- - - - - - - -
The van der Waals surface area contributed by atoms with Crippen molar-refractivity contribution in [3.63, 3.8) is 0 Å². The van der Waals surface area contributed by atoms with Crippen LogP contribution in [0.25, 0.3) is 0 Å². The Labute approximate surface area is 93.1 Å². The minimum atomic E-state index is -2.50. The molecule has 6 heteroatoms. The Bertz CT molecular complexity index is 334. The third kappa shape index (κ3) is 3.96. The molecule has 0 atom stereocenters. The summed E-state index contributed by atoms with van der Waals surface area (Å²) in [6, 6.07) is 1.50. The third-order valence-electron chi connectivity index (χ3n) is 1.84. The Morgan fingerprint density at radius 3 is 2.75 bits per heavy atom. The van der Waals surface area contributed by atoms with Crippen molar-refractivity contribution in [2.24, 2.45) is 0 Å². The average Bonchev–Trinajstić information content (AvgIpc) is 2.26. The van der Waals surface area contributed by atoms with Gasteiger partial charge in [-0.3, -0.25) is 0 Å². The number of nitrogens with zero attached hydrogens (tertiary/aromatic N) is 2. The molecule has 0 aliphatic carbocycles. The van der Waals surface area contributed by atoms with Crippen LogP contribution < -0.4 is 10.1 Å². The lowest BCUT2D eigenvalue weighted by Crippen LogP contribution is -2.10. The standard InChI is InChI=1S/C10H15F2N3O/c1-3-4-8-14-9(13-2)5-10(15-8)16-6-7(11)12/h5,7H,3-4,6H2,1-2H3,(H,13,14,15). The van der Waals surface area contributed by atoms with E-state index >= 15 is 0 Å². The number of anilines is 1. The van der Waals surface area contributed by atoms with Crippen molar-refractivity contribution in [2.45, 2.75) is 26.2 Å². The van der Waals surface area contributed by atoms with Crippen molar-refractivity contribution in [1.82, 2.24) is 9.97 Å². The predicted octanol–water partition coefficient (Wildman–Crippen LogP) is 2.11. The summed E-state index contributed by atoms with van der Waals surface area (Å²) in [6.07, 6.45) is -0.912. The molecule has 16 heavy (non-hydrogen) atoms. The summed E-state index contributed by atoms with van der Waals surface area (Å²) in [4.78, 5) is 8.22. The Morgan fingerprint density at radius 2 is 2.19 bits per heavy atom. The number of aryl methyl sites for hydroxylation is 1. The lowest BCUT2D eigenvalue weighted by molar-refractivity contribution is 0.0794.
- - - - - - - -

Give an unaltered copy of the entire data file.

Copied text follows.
The van der Waals surface area contributed by atoms with Crippen molar-refractivity contribution in [3.63, 3.8) is 0 Å². The van der Waals surface area contributed by atoms with Crippen LogP contribution in [0.25, 0.3) is 0 Å². The Labute approximate surface area is 93.1 Å². The minimum atomic E-state index is -2.50. The molecule has 6 heteroatoms. The Bertz CT molecular complexity index is 334. The third kappa shape index (κ3) is 3.96. The molecule has 0 atom stereocenters. The summed E-state index contributed by atoms with van der Waals surface area (Å²) in [6, 6.07) is 1.50. The third-order valence-electron chi connectivity index (χ3n) is 1.84. The Morgan fingerprint density at radius 3 is 2.75 bits per heavy atom. The van der Waals surface area contributed by atoms with Crippen molar-refractivity contribution in [2.24, 2.45) is 0 Å². The average Bonchev–Trinajstić information content (AvgIpc) is 2.26. The van der Waals surface area contributed by atoms with Gasteiger partial charge in [-0.3, -0.25) is 0 Å². The number of nitrogens with zero attached hydrogens (tertiary/aromatic N) is 2. The molecule has 0 aliphatic carbocycles. The van der Waals surface area contributed by atoms with Crippen LogP contribution < -0.4 is 10.1 Å². The lowest BCUT2D eigenvalue weighted by Crippen LogP contribution is -2.10. The standard InChI is InChI=1S/C10H15F2N3O/c1-3-4-8-14-9(13-2)5-10(15-8)16-6-7(11)12/h5,7H,3-4,6H2,1-2H3,(H,13,14,15). The van der Waals surface area contributed by atoms with E-state index >= 15 is 0 Å². The number of anilines is 1. The van der Waals surface area contributed by atoms with Crippen molar-refractivity contribution in [2.45, 2.75) is 26.2 Å². The van der Waals surface area contributed by atoms with Crippen molar-refractivity contribution in [1.82, 2.24) is 9.97 Å². The predicted octanol–water partition coefficient (Wildman–Crippen LogP) is 2.11. The summed E-state index contributed by atoms with van der Waals surface area (Å²) in [6.07, 6.45) is -0.912. The molecule has 16 heavy (non-hydrogen) atoms. The summed E-state index contributed by atoms with van der Waals surface area (Å²) in [4.78, 5) is 8.22. The Morgan fingerprint density at radius 2 is 2.19 bits per heavy atom. The number of aryl methyl sites for hydroxylation is 1. The lowest BCUT2D eigenvalue weighted by molar-refractivity contribution is 0.0794.